They responded to his exhortations and followed him. Determined that if that object were not gained that they themselves would not be at fault. Again that scene was changed, a bold dash, fighting as though possed of devils, the strove to obtain the upper hand, but in the midst of their efforts their beloved General received a shot, from a Boer rifle, the report of which sounded like his funeral knell. Struck in a vital part, the life of one of the most gallant of our leaders began to slowly ebb away, and he at the pinnacle of a brilliant career died as a soldier should die, upon the field of battle.

What the affect upon his faithful followers must have been, neither you nor I can tell, but for a time, although only for a few minuets they may have been demoralized and still they fought on determined if possible to avenge the death of their leader. Hard pressed, but showing no signs of fatigue the onslaught was continued, night was drawing near, and an honourable retreat was necessary. But who would cover that retreat . The lot fell to the Gordon Highlanders, and right valiantly did they cover the retreat of their comrades, who with heads bowed low slowly wound their way back to camp at Modder River.

Again that scene is changed.

It was the following morning. I picture a solitary horseman riding across the veldt, to meet a rider from the forces of the enemy, each bearing a flag of truce each with a dispatch the contents of which were for an armistice, of some few hours to bury the dead. An exchange of courtesies between the Generals of both armies. That armistice was arranged and soon the ambulance waggons were coming in from almost all directions upon their errand of mercy. Boer and Briton, wounded of the combatant parties, were assisted into these waggons to be taken to the camp to have their wounds and their injuries attended to. It made no difference, friend and foe received the same humane treatment. My thoughts ran on. Highlanders of every regiment that had taken part in this disastrous fight were gathered together to pay their respects to the fallen General. Slowly the sad procession filed on, I could hear the wild swirl of the pipes playing the “Flower of the Forest”, I could see the grimy warriors, with arms reversed, with heads bowed low, and with solemn footsteps headed by the chaplain clad in his robes of office follow the coffin containing the remains of the late General Wauchope slowly to his last resting place. The graveside was reached, the dark and dreary grave stood yawning out before them, its sides lined with sorrowing warriors, a short service was read and slowly, with great reverence the coffin was lowered into the abyss ready to receive the body. Scarcely had the coffin disappeared from view, than the music of “Lochinvar No More” was borne on the winds across the veldt, it broke out like unto the wail of a Highland woman mourning her loss. Although accustomed to scenes of this description, this lament was almost to much for the sturdy sons of Scotland, and tears streamed down their bronzed and sun burnt faces their sobs being heard above the moaning of the pipes. All was over and with heavy hearts but with strong determination to avenge the death of their leader these brave fellows wound their way back to their camp overcome with what they had just passed through, determined that should the opportunity present itself, the gap in their ranks would be avenged a hundredfold.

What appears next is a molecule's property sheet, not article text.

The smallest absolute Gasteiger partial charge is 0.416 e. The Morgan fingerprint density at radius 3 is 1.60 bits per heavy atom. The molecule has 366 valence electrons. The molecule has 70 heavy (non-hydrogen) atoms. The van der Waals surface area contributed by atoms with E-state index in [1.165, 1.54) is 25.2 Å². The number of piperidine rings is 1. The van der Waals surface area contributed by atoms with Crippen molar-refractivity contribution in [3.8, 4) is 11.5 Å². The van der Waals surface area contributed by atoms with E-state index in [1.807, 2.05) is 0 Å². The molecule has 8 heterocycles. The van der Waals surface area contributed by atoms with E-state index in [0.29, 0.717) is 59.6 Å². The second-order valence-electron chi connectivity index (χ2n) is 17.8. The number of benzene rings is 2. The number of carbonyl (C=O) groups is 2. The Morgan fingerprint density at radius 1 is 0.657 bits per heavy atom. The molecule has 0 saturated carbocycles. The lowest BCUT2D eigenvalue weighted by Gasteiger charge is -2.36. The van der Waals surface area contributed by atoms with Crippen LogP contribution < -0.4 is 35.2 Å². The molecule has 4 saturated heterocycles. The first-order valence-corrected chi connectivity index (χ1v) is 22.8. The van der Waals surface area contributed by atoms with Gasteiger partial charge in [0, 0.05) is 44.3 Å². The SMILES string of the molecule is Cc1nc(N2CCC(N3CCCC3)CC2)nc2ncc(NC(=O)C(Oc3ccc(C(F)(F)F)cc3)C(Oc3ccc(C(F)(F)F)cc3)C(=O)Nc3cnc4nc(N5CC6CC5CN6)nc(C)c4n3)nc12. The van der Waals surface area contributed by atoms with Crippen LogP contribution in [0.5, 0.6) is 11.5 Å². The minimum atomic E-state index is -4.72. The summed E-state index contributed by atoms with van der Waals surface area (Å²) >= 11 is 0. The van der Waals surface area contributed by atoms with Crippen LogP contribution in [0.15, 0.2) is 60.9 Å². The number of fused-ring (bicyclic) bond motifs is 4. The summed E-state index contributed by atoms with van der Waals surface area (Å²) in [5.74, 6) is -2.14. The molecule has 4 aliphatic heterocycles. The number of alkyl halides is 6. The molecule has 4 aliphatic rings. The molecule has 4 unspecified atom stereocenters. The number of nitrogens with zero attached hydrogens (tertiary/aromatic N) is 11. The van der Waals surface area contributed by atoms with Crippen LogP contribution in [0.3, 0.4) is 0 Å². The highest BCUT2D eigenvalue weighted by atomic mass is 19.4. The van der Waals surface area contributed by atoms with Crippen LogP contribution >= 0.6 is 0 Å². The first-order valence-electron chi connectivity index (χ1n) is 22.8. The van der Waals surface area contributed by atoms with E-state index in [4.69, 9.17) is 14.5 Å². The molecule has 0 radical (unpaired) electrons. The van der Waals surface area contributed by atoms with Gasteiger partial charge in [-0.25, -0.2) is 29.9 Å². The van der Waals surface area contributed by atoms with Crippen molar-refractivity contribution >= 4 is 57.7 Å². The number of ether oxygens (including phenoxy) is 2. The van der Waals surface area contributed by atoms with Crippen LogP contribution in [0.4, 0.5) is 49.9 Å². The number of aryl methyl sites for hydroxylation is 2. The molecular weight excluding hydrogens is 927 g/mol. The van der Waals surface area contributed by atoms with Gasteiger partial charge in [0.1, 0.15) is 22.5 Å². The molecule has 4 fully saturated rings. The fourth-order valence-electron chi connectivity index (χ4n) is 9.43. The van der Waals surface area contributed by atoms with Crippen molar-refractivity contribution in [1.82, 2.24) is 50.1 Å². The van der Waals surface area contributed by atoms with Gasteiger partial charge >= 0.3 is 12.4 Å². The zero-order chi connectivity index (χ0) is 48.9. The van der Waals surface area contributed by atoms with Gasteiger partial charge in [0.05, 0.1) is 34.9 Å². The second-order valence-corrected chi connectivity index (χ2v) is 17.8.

Such were the thoughts that passed through my mind as I gazed upon the field whereon one of the fiercest battles in English history.